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Problems Implementing and Maintaining a Knife Control Policy


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#1 trubertq

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Posted 14 September 2011 - 09:46 PM

We are having terrible trouble with knife control. It;s virtually impossible to implement because of the funny shifts and shifts at different times etc...Yesterday a bread knife was found on the floor that someone had taken in from home...



The locked box is not working because there isn't always someone in the office to open and sign knives in and out.



Has anyone any ideas how I can come up with a way of controlling knives that solves these problems???


Causing grief and aggravation in the factory, me becoming unpopular ( not that that matters a hoot),.....


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#2 KTD

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Posted 15 September 2011 - 01:17 AM

If there is someone always in the office to open the lock box, and knives can be signed in/out...can you not use disciplinary or other actions to enforce the program? Maybe some more details on how/why the knives are falling through the cracks would help...


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#3 trubertq

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Posted 16 September 2011 - 12:01 PM

If there is someone always in the office to open the lock box, and knives can be signed in/out...can you not use disciplinary or other actions to enforce the program? Maybe some more details on how/why the knives are falling through the cracks would help...


There isn't always someone in the office to sign in and out the knives. The office is locked out of hours but we have shifts running in the evening and people need knives. I have suggested we allocate responsibility to one person from each shift for knife distribution but that is difficult too because the gangs change depending on who is available, and also there is resistance to the implementation of this. There is a lot of chat about the time it takes to dispense knives and count them back in... I don't see the problem myself but then I am not doing it. We also have 3 seperate facilities so if a kniofe is needed in one of the other production areas someone has to walk up here to get it... Frankly I am fed up listening to the complaints andthink people just need to get on with it :dunno:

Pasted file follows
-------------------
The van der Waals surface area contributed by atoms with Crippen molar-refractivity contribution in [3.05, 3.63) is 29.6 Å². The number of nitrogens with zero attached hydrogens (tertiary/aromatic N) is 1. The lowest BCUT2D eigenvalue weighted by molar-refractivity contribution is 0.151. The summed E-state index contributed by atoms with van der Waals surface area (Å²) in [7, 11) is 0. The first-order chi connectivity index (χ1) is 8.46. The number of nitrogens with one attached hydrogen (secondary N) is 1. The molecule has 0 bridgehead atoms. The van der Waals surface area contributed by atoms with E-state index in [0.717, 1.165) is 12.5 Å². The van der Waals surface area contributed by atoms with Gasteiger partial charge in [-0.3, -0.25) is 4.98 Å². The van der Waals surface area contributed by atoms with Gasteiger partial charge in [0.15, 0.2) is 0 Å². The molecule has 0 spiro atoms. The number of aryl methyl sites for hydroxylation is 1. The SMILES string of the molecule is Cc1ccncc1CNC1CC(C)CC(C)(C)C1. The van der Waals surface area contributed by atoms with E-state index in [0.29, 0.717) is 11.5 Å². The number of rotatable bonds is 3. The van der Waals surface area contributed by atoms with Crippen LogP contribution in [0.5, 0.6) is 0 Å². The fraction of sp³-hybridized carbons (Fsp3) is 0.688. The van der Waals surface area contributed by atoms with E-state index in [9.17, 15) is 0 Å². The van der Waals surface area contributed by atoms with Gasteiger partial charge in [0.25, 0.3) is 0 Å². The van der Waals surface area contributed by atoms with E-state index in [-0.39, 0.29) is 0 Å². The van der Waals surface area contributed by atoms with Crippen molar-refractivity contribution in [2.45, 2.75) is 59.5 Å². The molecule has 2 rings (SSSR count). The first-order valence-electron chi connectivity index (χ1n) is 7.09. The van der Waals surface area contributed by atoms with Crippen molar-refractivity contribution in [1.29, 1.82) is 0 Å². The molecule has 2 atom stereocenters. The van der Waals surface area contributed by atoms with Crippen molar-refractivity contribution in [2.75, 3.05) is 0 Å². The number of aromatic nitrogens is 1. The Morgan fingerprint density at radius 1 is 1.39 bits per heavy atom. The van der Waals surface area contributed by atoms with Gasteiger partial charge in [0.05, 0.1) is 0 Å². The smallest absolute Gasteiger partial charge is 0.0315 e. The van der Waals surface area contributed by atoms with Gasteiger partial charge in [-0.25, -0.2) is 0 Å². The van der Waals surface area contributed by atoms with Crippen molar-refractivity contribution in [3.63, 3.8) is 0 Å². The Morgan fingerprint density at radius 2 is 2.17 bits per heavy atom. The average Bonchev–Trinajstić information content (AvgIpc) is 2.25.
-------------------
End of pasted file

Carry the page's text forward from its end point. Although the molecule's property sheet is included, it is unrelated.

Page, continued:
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#4 Simon

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Posted 16 September 2011 - 05:48 PM

Can you write or attach your current procedure so that we can review it and give you some ideas to help you implement it successfully.


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#5 D-D

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Posted 19 September 2011 - 07:12 AM

Causing grief and aggravation in the factory, me becoming unpopular ( not that that matters a hoot),.....